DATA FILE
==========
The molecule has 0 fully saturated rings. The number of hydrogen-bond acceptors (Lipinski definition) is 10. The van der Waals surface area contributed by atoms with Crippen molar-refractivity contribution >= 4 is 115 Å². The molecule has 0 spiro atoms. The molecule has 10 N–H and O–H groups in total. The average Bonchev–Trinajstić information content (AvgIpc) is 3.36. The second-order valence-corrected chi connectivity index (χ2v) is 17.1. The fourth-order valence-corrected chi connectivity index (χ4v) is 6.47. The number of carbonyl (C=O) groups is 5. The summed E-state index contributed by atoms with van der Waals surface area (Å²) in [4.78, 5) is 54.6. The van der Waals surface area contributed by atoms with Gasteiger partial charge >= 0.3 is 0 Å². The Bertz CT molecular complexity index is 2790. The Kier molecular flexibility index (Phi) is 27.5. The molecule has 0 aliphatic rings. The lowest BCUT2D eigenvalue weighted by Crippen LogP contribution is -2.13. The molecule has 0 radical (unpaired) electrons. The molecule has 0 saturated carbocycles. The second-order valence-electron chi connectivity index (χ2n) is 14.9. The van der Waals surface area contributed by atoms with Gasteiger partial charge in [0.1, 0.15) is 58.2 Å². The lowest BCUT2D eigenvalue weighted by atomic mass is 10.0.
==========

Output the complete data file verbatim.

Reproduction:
The molecule has 0 fully saturated rings. The number of hydrogen-bond acceptors (Lipinski definition) is 10. The van der Waals surface area contributed by atoms with Crippen molar-refractivity contribution >= 4 is 115 Å². The molecule has 0 spiro atoms. The molecule has 10 N–H and O–H groups in total. The average Bonchev–Trinajstić information content (AvgIpc) is 3.36. The second-order valence-corrected chi connectivity index (χ2v) is 17.1. The fourth-order valence-corrected chi connectivity index (χ4v) is 6.47. The number of carbonyl (C=O) groups is 5. The summed E-state index contributed by atoms with van der Waals surface area (Å²) in [4.78, 5) is 54.6. The van der Waals surface area contributed by atoms with Gasteiger partial charge >= 0.3 is 0 Å². The Bertz CT molecular complexity index is 2790. The Kier molecular flexibility index (Phi) is 27.5. The molecule has 0 aliphatic rings. The lowest BCUT2D eigenvalue weighted by Crippen LogP contribution is -2.13. The molecule has 0 radical (unpaired) electrons. The molecule has 0 saturated carbocycles. The second-order valence-electron chi connectivity index (χ2n) is 14.9. The van der Waals surface area contributed by atoms with Gasteiger partial charge in [0.1, 0.15) is 58.2 Å². The lowest BCUT2D eigenvalue weighted by atomic mass is 10.0.